9.1.2 During her evidence the Minister insisted that amendments to the MOI were effected in accordance with both the Broadcasting Act and the Companies Act. She stated that although legislation did not require her to do so, the Ministry had consulted the Board on the amendments as a courtesy before they were submitted to Companies and Intellectual Property Commission (CIPC). She had also briefed the Portfolio Committee on the MOI in June 2015. According to the Minister, neither the Board nor the Portfolio Committee had raised any reservations about the impact of the amendments or the manner in which they were processed.
9.2 Appointment of Mr H Motsoeneng as COO
9.2.1 Some former Board members testified that the process to appoint Mr Motsoeneng permanently in the position of COO was done hastily, in a manner which had highlighted the above-mentioned division among Board members. Many witnesses expressed disbelief that despite the Public Protector’s damning findings against the then acting COO, the majority of the members voted in favour of his permanent appointment. Mr Mabaso’s evidence confirmed that he, as the Chief Executive: Human Resources, had not been included in discussions around this appointment.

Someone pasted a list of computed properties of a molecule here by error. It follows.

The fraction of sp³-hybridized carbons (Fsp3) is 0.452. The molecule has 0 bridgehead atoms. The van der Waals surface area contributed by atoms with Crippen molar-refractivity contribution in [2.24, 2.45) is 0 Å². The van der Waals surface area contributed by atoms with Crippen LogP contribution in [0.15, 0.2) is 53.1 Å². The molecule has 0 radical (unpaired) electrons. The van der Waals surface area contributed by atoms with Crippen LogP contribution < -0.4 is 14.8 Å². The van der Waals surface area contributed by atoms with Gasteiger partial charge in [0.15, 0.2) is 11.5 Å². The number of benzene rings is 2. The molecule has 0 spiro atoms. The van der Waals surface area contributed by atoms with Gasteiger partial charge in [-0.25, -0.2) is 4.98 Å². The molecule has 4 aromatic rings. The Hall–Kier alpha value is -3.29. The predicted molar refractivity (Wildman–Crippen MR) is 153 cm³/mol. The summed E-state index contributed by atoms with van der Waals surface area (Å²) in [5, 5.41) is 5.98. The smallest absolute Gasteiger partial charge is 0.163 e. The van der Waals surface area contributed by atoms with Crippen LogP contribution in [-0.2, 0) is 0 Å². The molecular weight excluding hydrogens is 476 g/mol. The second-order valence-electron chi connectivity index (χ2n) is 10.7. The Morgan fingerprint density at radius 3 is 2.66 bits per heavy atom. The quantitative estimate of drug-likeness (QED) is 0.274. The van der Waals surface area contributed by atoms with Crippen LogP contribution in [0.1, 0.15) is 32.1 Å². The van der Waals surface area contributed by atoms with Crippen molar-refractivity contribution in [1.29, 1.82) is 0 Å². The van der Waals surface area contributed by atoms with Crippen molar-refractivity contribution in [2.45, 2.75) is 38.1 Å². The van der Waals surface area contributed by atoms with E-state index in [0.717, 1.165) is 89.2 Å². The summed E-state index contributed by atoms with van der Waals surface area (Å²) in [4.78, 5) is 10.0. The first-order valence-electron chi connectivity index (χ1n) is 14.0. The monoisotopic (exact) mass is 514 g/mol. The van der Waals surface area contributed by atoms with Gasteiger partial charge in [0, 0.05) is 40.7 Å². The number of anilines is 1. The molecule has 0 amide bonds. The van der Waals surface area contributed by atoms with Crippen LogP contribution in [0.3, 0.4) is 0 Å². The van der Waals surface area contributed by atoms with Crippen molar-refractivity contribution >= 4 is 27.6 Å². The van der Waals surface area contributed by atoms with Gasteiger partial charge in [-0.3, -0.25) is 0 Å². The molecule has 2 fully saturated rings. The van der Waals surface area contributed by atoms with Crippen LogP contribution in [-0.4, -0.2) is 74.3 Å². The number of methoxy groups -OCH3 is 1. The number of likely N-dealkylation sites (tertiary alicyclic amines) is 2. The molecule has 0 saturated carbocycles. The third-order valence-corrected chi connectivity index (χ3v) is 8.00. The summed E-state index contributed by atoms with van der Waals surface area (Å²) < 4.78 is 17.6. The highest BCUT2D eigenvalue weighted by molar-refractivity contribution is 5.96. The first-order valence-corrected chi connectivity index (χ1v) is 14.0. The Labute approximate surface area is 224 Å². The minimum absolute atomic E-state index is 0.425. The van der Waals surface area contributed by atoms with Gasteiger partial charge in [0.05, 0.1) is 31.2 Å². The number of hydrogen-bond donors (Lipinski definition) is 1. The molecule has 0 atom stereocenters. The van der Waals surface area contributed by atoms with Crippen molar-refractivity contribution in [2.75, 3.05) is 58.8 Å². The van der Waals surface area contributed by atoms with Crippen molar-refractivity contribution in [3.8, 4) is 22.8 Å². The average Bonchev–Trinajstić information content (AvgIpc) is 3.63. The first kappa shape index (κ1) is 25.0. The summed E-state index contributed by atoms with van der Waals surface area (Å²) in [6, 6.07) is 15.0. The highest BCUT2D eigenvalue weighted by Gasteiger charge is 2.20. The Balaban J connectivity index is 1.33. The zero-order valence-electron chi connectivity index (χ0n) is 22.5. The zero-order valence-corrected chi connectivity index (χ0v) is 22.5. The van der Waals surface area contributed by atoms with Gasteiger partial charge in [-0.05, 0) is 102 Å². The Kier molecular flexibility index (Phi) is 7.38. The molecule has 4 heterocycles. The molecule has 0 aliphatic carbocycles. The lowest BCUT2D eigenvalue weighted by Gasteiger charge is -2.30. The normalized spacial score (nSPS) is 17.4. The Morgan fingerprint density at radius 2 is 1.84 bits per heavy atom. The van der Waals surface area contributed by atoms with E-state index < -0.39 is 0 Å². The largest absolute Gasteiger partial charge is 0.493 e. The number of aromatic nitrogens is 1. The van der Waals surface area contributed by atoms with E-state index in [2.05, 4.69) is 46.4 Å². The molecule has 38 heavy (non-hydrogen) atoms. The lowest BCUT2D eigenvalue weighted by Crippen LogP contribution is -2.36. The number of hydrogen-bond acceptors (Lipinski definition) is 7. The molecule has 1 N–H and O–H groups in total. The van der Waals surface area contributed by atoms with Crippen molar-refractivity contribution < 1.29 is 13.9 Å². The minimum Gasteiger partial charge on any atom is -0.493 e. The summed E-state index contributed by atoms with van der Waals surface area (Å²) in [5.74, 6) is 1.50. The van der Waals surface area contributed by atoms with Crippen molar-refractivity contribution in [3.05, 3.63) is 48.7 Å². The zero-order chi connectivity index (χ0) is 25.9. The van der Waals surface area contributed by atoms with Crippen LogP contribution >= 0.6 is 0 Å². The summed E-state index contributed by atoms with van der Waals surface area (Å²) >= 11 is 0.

9.2.2 Evidence presented suggested that this appointment was done in contravention of the SABC’s recruitment policies and procedures. Many witnesses further alluded to the Minister having exercised undue pressure to ensure Mr Motsoeneng’s permanent appointment.
9.2.3 The Minister, in her own evidence, explained that she had emphasised the urgency with which the long-vacant senior management posts had to be filled. She could however not allay suspicions that the Board was pressurised to make the appointment, and that in so doing the Board had failed to uphold its fiduciary duties. Evidence was presented that despite recruitment policies and procedures, and despite the Public Protector’s findings that Mr Motsoeneng was not qualified for that position, the Minister had nonetheless endorsed the Board’s decision to appoint him, within hours of having received the recommendation.